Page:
Tabata metes out fitness in short, repeated flashes

Mon Apr 29, 2013 10:27am EDT
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By Dorene Internicola

NEW YORK (Reuters) - For people who are too bored or busy to spend an hour on a treadmill an exercise regime that was developed for athletes but is being taught in gyms may help to build fitness in less time.

The Tabata Protocol is a four-minute regime that measures fitness in seconds - 20 seconds of full-out work followed by 10 seconds of rest, repeated eight times.

Although it can boost fitness levels of the healthy and time-pressed, experts say it is not for everybody and should not be done every day.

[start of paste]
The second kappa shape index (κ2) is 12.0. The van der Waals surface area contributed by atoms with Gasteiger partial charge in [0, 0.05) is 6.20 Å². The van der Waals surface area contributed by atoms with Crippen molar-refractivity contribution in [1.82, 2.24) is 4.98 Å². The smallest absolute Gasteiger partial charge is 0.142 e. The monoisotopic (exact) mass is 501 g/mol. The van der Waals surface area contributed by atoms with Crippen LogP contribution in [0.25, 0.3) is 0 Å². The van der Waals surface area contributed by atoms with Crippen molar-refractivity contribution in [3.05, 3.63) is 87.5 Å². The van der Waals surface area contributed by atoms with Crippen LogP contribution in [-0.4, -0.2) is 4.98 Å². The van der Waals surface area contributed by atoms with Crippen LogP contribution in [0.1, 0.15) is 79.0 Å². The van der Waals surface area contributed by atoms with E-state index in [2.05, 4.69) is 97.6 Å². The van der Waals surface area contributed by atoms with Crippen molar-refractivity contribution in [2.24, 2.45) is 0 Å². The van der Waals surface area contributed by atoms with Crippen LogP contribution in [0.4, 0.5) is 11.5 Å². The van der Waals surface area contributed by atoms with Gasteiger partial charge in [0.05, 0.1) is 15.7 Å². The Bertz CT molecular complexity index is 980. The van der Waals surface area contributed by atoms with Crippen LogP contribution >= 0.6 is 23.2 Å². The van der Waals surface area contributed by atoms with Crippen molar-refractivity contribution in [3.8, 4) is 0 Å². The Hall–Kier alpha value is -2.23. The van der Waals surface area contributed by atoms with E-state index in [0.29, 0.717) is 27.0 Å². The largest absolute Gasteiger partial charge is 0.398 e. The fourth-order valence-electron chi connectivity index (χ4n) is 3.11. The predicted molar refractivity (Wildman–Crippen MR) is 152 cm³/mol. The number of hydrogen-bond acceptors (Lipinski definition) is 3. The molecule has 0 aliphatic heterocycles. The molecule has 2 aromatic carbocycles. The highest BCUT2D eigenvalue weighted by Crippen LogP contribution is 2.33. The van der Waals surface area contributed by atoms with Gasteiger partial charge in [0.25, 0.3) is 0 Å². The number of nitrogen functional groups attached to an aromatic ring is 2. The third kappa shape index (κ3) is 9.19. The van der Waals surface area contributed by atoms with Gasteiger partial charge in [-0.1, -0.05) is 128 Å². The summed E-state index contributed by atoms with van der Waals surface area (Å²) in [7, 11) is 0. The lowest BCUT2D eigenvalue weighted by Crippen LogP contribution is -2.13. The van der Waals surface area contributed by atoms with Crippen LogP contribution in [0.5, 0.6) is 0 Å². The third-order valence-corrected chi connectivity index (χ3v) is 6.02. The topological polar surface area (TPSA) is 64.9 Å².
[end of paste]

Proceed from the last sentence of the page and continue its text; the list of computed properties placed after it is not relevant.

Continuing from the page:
"Tabata is about all-out maximum effort," said Jessica Smith, a Miami-based fitness expert and Tabata coach, adding it is a good workout in a shorter amount of time, especially for people who don't have hours to spend at the gym.

"The intensity has to be high to get the benefits, but you don't want to do it too often."

The Tabata Protocol was developed by Dr. Izumi Tabata after the Japanese scientist conducted tests on two groups of athletes, comparing moderate intensity training with high intensity interval training (HIIT).

He found that short bursts of highly intense exercise were at least as effective as hours of steady moderate training.

While Tabata falls under HIIT, its preset work-to-rest ratio is more specific, and usually more demanding, than other interval workouts, which can encompass anything from boot camps to circuits.   Continued...

A jogger (2nd L) passes fitness enthusiasts performing stretching exercises after sunrise at Queenscliff Beach in Sydney on the first day of Spring September 1, 2008. REUTERS/Will Burgess